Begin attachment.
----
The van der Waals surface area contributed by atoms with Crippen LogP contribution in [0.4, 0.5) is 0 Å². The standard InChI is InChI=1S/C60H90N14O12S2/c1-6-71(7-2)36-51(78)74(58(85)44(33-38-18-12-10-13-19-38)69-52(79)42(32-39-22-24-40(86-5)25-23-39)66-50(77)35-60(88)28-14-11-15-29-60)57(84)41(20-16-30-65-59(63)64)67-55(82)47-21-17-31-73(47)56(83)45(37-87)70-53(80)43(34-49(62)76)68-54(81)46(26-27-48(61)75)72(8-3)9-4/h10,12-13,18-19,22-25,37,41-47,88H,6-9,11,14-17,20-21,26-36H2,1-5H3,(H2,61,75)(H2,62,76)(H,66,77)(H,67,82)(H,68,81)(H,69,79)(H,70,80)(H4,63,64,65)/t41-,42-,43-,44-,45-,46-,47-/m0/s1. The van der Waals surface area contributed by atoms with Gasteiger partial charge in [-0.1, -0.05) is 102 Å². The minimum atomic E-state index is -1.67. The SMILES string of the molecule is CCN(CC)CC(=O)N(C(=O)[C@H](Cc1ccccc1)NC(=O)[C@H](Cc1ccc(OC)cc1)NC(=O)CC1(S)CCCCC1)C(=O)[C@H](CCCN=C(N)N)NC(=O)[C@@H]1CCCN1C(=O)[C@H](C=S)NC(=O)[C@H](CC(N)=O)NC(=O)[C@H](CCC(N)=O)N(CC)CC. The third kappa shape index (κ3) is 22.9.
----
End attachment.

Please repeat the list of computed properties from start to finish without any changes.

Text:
The van der Waals surface area contributed by atoms with Crippen LogP contribution in [0.4, 0.5) is 0 Å². The standard InChI is InChI=1S/C60H90N14O12S2/c1-6-71(7-2)36-51(78)74(58(85)44(33-38-18-12-10-13-19-38)69-52(79)42(32-39-22-24-40(86-5)25-23-39)66-50(77)35-60(88)28-14-11-15-29-60)57(84)41(20-16-30-65-59(63)64)67-55(82)47-21-17-31-73(47)56(83)45(37-87)70-53(80)43(34-49(62)76)68-54(81)46(26-27-48(61)75)72(8-3)9-4/h10,12-13,18-19,22-25,37,41-47,88H,6-9,11,14-17,20-21,26-36H2,1-5H3,(H2,61,75)(H2,62,76)(H,66,77)(H,67,82)(H,68,81)(H,69,79)(H,70,80)(H4,63,64,65)/t41-,42-,43-,44-,45-,46-,47-/m0/s1. The van der Waals surface area contributed by atoms with Gasteiger partial charge in [-0.1, -0.05) is 102 Å². The minimum atomic E-state index is -1.67. The SMILES string of the molecule is CCN(CC)CC(=O)N(C(=O)[C@H](Cc1ccccc1)NC(=O)[C@H](Cc1ccc(OC)cc1)NC(=O)CC1(S)CCCCC1)C(=O)[C@H](CCCN=C(N)N)NC(=O)[C@@H]1CCCN1C(=O)[C@H](C=S)NC(=O)[C@H](CC(N)=O)NC(=O)[C@H](CCC(N)=O)N(CC)CC. The third kappa shape index (κ3) is 22.9.